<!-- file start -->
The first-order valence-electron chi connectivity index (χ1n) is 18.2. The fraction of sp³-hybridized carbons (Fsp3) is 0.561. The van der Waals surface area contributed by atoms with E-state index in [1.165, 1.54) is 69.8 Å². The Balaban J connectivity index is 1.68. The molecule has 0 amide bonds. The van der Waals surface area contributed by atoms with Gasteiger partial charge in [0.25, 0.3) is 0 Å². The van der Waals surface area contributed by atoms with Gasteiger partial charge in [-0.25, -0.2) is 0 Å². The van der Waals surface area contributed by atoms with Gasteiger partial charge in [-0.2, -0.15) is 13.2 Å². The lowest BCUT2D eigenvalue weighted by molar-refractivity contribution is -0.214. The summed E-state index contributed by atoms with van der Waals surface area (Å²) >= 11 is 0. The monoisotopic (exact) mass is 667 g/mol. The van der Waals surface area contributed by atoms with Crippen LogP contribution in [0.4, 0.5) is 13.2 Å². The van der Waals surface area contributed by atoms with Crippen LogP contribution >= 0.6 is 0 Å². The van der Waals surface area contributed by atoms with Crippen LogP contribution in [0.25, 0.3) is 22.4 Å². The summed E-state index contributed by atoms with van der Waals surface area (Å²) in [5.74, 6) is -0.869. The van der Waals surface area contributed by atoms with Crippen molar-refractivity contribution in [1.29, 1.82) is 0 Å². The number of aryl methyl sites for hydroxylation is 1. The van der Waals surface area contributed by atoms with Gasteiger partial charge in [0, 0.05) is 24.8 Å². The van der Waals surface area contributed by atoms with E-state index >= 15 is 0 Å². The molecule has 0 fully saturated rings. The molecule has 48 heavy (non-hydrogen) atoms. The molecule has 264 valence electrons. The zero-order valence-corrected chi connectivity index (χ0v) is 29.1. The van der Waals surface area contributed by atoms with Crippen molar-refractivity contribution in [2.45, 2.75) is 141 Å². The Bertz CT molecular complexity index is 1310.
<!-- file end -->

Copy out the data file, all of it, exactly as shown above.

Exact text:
The first-order valence-electron chi connectivity index (χ1n) is 18.2. The fraction of sp³-hybridized carbons (Fsp3) is 0.561. The van der Waals surface area contributed by atoms with E-state index in [1.165, 1.54) is 69.8 Å². The Balaban J connectivity index is 1.68. The molecule has 0 amide bonds. The van der Waals surface area contributed by atoms with Gasteiger partial charge in [0.25, 0.3) is 0 Å². The van der Waals surface area contributed by atoms with Gasteiger partial charge in [-0.25, -0.2) is 0 Å². The van der Waals surface area contributed by atoms with Gasteiger partial charge in [-0.2, -0.15) is 13.2 Å². The lowest BCUT2D eigenvalue weighted by molar-refractivity contribution is -0.214. The summed E-state index contributed by atoms with van der Waals surface area (Å²) >= 11 is 0. The monoisotopic (exact) mass is 667 g/mol. The van der Waals surface area contributed by atoms with Crippen LogP contribution in [0.4, 0.5) is 13.2 Å². The van der Waals surface area contributed by atoms with Crippen LogP contribution >= 0.6 is 0 Å². The van der Waals surface area contributed by atoms with Crippen LogP contribution in [0.25, 0.3) is 22.4 Å². The summed E-state index contributed by atoms with van der Waals surface area (Å²) in [5.74, 6) is -0.869. The van der Waals surface area contributed by atoms with Crippen molar-refractivity contribution in [1.29, 1.82) is 0 Å². The number of aryl methyl sites for hydroxylation is 1. The van der Waals surface area contributed by atoms with Gasteiger partial charge in [0, 0.05) is 24.8 Å². The van der Waals surface area contributed by atoms with E-state index >= 15 is 0 Å². The molecule has 0 fully saturated rings. The molecule has 48 heavy (non-hydrogen) atoms. The molecule has 264 valence electrons. The zero-order valence-corrected chi connectivity index (χ0v) is 29.1. The van der Waals surface area contributed by atoms with Crippen molar-refractivity contribution in [2.45, 2.75) is 141 Å². The Bertz CT molecular complexity index is 1310.